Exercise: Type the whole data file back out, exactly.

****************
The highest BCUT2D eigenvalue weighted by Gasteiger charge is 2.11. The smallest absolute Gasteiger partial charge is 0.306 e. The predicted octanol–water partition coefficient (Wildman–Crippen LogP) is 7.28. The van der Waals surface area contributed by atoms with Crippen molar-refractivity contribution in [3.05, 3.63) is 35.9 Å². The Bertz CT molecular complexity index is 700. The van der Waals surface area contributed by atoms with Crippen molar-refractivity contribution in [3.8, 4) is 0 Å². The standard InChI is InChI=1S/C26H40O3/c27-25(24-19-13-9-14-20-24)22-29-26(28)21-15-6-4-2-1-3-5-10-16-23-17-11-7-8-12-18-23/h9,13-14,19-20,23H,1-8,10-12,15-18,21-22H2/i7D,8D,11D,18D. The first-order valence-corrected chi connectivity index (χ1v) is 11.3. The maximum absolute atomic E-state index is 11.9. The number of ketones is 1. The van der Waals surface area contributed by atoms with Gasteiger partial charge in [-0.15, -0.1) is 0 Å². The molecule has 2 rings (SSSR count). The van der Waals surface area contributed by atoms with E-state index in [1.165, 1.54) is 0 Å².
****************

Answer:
The highest BCUT2D eigenvalue weighted by Gasteiger charge is 2.11. The smallest absolute Gasteiger partial charge is 0.306 e. The predicted octanol–water partition coefficient (Wildman–Crippen LogP) is 7.28. The van der Waals surface area contributed by atoms with Crippen molar-refractivity contribution in [3.05, 3.63) is 35.9 Å². The Bertz CT molecular complexity index is 700. The van der Waals surface area contributed by atoms with Crippen molar-refractivity contribution in [3.8, 4) is 0 Å². The standard InChI is InChI=1S/C26H40O3/c27-25(24-19-13-9-14-20-24)22-29-26(28)21-15-6-4-2-1-3-5-10-16-23-17-11-7-8-12-18-23/h9,13-14,19-20,23H,1-8,10-12,15-18,21-22H2/i7D,8D,11D,18D. The first-order valence-corrected chi connectivity index (χ1v) is 11.3. The maximum absolute atomic E-state index is 11.9. The number of ketones is 1. The van der Waals surface area contributed by atoms with Gasteiger partial charge in [-0.15, -0.1) is 0 Å². The molecule has 2 rings (SSSR count). The van der Waals surface area contributed by atoms with E-state index in [1.165, 1.54) is 0 Å².